How to Keep Kitty From Using Doggy Doors
More than 2/3rds of United States households share their homes with both dogs and cats, and that can prove challenging when the dog needs out, but kitty must stay inside. Providing a dog door works great to offer your canine companion access to his outdoor toilet when you can't let him out. But how do keep the cat from using the same door?
We don't have a pet door at my house or Magic, the German Shepherd, would spend all his time outside rounding up coyotes. But that doesn't stop the new kitty, Karma, from making a dash each time the door opens.
What can you do? Recognize you will NOT stop a cat's urge to see on the other side of the door. You cannot change instinct, but you can modify some of these irksome behaviors. You can use the same techniques I recommend for door dashing cats to keep kitty from accessing your doggy doors.
One of the best ways to keep your cat from organizing the Great Cat Escape is to choose the appropriate pet door. A wide variety are available. Some can be locked in place at certain times of the day, so you can segregate the cat in another room during doggy doorway high traffic periods. Others only open via a microchip or collar tag trigger, that "reads" the dog's code and opens, but stays closed when the cat comes near.
Teach Your Cat to Avoid the Door
Use training to teach the cat to keep her distance. This can be done by making the area around the doggy door uncomfortable, while making another "legal" spot highly attractive.
Position a cat tree or kitty bed on a table top right in front of a window some distance away from the forbidden door. Hide catnip toys or tasty treats in this spot, and whenever your dog heads for the door, tell the cat, "Treat time!" Use a lure such as a long feather or laser light to direct your cat into the bed to find the treat. With consistency, your cat will learn that each time the dog makes a beeline for his door that signals a yummy good time for kitty, far from the doggy door. Take time to practice, using the same words each time, even if the dog isn't around.
Use interruptions to stop the cat in her tracks anytime she approaches the door. You want her to consider the entire area around the spot to be off limits. Clap your hands, hiss, or toss an irresistible toy in the opposite direction any time you see the cat lounging near the doorway. That makes the doorway area unappealing, so that kitty keeps away--and offer her a more rewarding pastime. Some cats are dissuaded with the help of a long-distance squirt gun aimed at their backside. However, some cats like my Seren enjoy being sprayed, so that's not high on my list of recommendations.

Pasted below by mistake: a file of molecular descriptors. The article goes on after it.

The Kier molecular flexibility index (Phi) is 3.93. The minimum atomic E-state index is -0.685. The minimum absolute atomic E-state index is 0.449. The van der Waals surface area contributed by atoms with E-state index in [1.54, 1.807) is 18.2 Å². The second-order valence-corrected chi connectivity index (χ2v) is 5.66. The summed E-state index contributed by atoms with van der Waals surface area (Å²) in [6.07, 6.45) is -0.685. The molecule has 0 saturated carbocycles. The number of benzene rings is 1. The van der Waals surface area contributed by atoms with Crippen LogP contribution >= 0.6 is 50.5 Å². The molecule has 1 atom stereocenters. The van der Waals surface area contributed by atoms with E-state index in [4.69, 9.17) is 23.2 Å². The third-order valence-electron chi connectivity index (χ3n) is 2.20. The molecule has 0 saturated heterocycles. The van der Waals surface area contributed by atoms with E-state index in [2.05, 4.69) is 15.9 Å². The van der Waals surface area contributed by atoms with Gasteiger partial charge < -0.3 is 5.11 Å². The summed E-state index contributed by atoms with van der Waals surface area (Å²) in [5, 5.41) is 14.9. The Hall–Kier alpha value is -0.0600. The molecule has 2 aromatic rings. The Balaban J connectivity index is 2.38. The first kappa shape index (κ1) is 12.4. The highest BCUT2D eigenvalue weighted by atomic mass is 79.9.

Keep Cats Away with DIY & Store-Bought Pet Proofing Options
You won't be there all the time, so it's important to find ways to make the doorway unattractive so the cat keeps her distance all the time. Even when Kitty understands that a particular location (the doorway) is forbidden, she may avoid the place when you're looking but making a zooming escape as soon as you're out of sight. Here are several ideas for making the area unfriendly to cats. Be careful that these deterrents don't also keep the dog away.
- Many cats dislike the feeling of walking on aluminum foil, so place a couple of sheets over the walkway.
- Another option is to apply Sticky Paws (double-sided tape) to make the surface uncomfortable. Put the Sticky Paws on placemats positioned on the forbidden area, so it's easily removed, but that your dog can leap over.
- A tacky mat used to keep throw rugs from skidding may also work well. Dogs seem to tolerate these better than cats, so your canine should still be able to access the door. You can find tacky mats in home products stores.
- A ScatMat may also work.
- You may also use smell deterrents to keep the cat away from forbidden doorway zones. Cats dislike citrus smells, so orange or lemon scents sprayed at the bottom of the door may help.
- I'm a fan of the Ssscat Spray, a cat-repellent device that sprays a hiss of air to startle the pet that triggers the built-in motion detector. You don't have to be present for it to work.
Cats tend to learn very quickly after only a couple of repeats. That means that once she experiences the unfriendliness of the dog door area, she'll be more likely to give it a wide berth and you may be able to remove the deterrents. You still may need a "refresher" every month or so, to remind the cat if she lapses.
Just be sure to offer your cats legal outlets that are more attractive than the forbidden zones. Make the cat tree or bed the best seat in the house, and she'll naturally choose to lounge there and abandon the doorway dash.